We are working closely with the U.S. Federal Aviation Administration on this production issue. We are also informing our customers of specific tail numbers affected and we will provide direction on appropriate corrective actions. 

Southwest Airlines has pulled 30 737 MAXs from its schedules to make the inspection and if required any fix.

Qatar Airways rescues 80 year old terminally ill Tasmanian man

Qatar airways

Qatar Airways has come to the rescue of an 80-year-old terminally ill man with dementia who is now back home after being stranded in Ireland for 14 months.

According to the ABC, Tasmanian John Jobber was classified as vulnerable by DFAT, but his family says his return only happened because an airline took pity in his plight.

Here is the ABC radio interview with Hamish McDonald.

Qatar Airways was “totally invested” in the situation according to Mr. Jobber’s daughter, Samantha John.

The airline’s executives also followed the progress of Mr. Jobber and one of his other daughters, Michele, who traveled all the way from Ireland and then flew home – a 50-hour round trip.

Mr. Jobber needs 24/7 care and Michele was needed on the flight to administer his medication.

The Qatar Airways executives even met the two in Doha en route to Australia and Michele on the return trip.

Mr. Jobber is now in Royal Adelaide Hospital for 14 days before being taken home to Tasmania by Samantha.

MH370 set off radio tripwires confirming location says new report

MH370

A fascinating technology, Weak Signal Propagation, which is a digital radio communication protocol is proving a new tool to confirm the location of MH370 which disappeared just over seven years ago with 239 souls on board.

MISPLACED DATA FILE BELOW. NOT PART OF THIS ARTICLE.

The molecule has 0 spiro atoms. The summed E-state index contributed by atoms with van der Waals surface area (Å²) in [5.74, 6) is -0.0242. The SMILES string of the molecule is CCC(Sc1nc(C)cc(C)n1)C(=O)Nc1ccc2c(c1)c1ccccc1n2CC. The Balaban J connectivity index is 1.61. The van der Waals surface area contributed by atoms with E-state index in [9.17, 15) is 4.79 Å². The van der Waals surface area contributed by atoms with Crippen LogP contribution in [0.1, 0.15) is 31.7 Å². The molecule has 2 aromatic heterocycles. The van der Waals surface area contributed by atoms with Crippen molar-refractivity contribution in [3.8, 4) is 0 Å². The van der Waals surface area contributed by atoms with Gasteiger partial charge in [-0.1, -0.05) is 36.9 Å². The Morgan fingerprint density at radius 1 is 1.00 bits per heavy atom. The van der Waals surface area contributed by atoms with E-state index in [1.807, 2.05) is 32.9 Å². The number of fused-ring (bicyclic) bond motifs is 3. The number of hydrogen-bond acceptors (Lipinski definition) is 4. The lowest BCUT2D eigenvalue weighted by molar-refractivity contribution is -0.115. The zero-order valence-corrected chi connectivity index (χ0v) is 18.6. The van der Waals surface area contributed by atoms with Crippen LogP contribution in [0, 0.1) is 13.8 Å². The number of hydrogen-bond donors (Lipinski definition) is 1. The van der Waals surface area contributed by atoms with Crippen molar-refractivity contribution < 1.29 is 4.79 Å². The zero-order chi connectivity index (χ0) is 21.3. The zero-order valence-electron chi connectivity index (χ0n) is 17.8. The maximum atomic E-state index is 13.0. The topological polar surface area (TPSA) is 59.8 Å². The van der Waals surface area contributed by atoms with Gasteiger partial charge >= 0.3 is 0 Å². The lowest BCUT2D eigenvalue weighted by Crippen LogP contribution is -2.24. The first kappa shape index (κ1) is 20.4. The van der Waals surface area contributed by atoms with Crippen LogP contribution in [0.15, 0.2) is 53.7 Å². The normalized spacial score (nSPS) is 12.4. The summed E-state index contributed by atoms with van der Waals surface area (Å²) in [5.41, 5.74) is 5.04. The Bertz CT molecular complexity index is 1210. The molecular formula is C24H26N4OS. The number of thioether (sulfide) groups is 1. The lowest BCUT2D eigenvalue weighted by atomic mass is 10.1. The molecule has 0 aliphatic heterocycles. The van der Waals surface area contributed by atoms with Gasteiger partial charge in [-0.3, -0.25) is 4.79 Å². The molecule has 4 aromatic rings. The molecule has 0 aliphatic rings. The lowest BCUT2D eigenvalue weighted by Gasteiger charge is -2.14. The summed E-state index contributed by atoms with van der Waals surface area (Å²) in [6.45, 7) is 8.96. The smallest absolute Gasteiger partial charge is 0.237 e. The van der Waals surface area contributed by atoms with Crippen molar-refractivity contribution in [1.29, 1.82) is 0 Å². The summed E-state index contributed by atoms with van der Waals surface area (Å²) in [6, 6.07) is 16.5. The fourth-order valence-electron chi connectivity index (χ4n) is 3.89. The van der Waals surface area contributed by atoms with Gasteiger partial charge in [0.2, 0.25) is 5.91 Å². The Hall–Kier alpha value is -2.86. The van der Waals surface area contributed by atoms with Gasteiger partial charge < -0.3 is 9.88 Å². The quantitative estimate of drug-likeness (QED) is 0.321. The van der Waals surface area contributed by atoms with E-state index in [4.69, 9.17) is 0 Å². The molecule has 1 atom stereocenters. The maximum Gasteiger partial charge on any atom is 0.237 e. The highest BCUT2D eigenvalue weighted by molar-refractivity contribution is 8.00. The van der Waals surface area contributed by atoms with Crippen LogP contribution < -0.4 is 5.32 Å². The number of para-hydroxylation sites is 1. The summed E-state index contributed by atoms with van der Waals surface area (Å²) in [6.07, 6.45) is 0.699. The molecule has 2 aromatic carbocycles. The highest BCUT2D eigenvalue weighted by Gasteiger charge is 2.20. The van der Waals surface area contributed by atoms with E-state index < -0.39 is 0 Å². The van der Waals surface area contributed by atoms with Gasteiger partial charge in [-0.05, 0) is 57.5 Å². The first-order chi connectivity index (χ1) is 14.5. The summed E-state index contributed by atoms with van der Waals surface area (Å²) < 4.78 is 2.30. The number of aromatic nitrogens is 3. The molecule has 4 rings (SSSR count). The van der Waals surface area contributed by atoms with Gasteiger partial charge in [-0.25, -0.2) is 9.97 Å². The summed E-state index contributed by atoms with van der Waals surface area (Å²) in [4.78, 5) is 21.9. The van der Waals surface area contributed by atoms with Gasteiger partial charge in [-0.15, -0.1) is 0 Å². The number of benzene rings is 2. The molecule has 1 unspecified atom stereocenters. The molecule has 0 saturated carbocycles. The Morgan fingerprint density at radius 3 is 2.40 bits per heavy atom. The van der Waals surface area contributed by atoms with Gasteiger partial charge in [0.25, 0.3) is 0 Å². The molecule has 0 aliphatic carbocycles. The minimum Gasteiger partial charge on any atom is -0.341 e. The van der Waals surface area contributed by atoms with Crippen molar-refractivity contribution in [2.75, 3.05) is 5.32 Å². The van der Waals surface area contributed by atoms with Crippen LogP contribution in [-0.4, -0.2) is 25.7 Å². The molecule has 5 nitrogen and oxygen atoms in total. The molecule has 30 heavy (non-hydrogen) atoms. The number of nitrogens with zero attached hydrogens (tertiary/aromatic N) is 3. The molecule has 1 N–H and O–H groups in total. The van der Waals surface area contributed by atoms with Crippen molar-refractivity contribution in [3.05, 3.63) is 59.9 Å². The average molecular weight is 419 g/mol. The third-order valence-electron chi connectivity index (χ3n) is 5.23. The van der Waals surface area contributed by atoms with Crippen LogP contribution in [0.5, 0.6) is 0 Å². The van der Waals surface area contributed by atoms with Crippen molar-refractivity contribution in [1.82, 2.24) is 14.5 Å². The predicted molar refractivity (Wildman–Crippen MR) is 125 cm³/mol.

Put simply, imagine you had to hike across a prairie and every 2 minutes there were a bunch of tripwires that you could not see, that set off an alarm or put another way imagine you broke into a high-security bank and to reach the vault you had to cross a room full of laser beams (above) that you could not see and any one interruption of a laser beam would set off an alarm.

Well, that is what aircraft do – they trip off invisible radio waves and Richard Godfrey one of the leading experts in the hunt for MH370 has just concluded a new study which finds that MH370 tripped off a series of radio transmission detections which confirm it is in the location that satellite studies and drift modeling have suggested.

READ: Qatar Airways a standout for COVID-19 safety.

“WSPR is like a bunch of tripwires or laser beams, but they work in every direction over the horizon to the other side of the globe,” Mr. Godfrey says.

“JORN or any Over-The-Horizon-Radar is similar to WSPR, it also uses HF radio waves that bounce off the ionosphere and is effectively a very sophisticated tripwire detection system.”

This new report is yet more credible evidence of the location of MH370. It is quite simply a third way of tracking and confirming MH370’s location.

Mr. Godfrey’s report found that MH370 crossed eight anomalous WSPR DX links during its transit of the Indian Ocean (see below) and these mirror the returns of the well-documented flight path analysis based on the Inmarsat satellite data.

The advantage of the end of flight of MH370 is that there were no other aircraft around. When you find a WSPR detection in crowded airspace you can spend a lot of time working out which aircraft was detected. In empty airspace it is easy.

Mr. Godfrey is now analyzing the WSPR links MH370 crossed in the region of Malaysia and Indonesia, but there is much more air traffic. Fortunately, the location of almost all of the other traffic is contained in ADS-B databases and Flight Plans that have been filed. “This is a lot of needles, in a lot of haystacks.”

Watch a video of the technology and listen to the music come and go as the aircraft on the left of the screen “crosses a tripwire.”

Qatar Airways operates world’s first fully COVID-19 vaccinated flight

qatar airways

Qatar Airways is operating the world’s first fully COVID-19 vaccinated flight.